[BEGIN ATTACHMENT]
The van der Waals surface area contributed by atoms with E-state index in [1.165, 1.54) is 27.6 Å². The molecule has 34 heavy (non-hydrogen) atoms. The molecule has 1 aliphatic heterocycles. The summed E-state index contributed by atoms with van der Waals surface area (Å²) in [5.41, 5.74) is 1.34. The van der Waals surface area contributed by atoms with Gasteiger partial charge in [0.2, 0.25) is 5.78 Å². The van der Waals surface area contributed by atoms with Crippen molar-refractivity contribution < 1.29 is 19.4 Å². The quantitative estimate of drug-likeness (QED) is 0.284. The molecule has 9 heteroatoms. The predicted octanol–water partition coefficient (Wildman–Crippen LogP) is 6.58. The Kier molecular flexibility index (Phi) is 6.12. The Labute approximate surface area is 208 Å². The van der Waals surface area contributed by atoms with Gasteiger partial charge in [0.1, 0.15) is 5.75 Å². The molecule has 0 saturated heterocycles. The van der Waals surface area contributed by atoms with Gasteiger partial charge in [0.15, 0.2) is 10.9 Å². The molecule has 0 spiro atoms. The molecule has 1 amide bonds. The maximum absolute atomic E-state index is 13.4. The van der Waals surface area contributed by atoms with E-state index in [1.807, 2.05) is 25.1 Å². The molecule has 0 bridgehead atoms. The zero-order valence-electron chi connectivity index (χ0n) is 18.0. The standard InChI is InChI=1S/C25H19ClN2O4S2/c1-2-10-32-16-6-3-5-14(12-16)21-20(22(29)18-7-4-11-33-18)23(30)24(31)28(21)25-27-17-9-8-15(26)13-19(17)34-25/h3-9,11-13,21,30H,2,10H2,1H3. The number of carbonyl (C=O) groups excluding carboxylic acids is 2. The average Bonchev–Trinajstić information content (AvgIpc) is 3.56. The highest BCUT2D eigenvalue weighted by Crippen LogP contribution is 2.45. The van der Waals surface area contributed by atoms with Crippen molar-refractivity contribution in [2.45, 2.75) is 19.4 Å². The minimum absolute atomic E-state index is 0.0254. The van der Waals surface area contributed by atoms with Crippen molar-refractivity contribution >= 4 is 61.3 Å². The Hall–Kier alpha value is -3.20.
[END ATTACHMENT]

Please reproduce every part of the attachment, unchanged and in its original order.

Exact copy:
The van der Waals surface area contributed by atoms with E-state index in [1.165, 1.54) is 27.6 Å². The molecule has 34 heavy (non-hydrogen) atoms. The molecule has 1 aliphatic heterocycles. The summed E-state index contributed by atoms with van der Waals surface area (Å²) in [5.41, 5.74) is 1.34. The van der Waals surface area contributed by atoms with Gasteiger partial charge in [0.2, 0.25) is 5.78 Å². The van der Waals surface area contributed by atoms with Crippen molar-refractivity contribution < 1.29 is 19.4 Å². The quantitative estimate of drug-likeness (QED) is 0.284. The molecule has 9 heteroatoms. The predicted octanol–water partition coefficient (Wildman–Crippen LogP) is 6.58. The Kier molecular flexibility index (Phi) is 6.12. The Labute approximate surface area is 208 Å². The van der Waals surface area contributed by atoms with Gasteiger partial charge in [0.1, 0.15) is 5.75 Å². The molecule has 0 saturated heterocycles. The van der Waals surface area contributed by atoms with Gasteiger partial charge in [0.15, 0.2) is 10.9 Å². The molecule has 0 spiro atoms. The molecule has 1 amide bonds. The maximum absolute atomic E-state index is 13.4. The van der Waals surface area contributed by atoms with E-state index in [1.807, 2.05) is 25.1 Å². The molecule has 0 bridgehead atoms. The zero-order valence-electron chi connectivity index (χ0n) is 18.0. The standard InChI is InChI=1S/C25H19ClN2O4S2/c1-2-10-32-16-6-3-5-14(12-16)21-20(22(29)18-7-4-11-33-18)23(30)24(31)28(21)25-27-17-9-8-15(26)13-19(17)34-25/h3-9,11-13,21,30H,2,10H2,1H3. The number of carbonyl (C=O) groups excluding carboxylic acids is 2. The average Bonchev–Trinajstić information content (AvgIpc) is 3.56. The highest BCUT2D eigenvalue weighted by Crippen LogP contribution is 2.45. The van der Waals surface area contributed by atoms with Crippen molar-refractivity contribution in [2.45, 2.75) is 19.4 Å². The minimum absolute atomic E-state index is 0.0254. The van der Waals surface area contributed by atoms with Crippen molar-refractivity contribution >= 4 is 61.3 Å². The Hall–Kier alpha value is -3.20.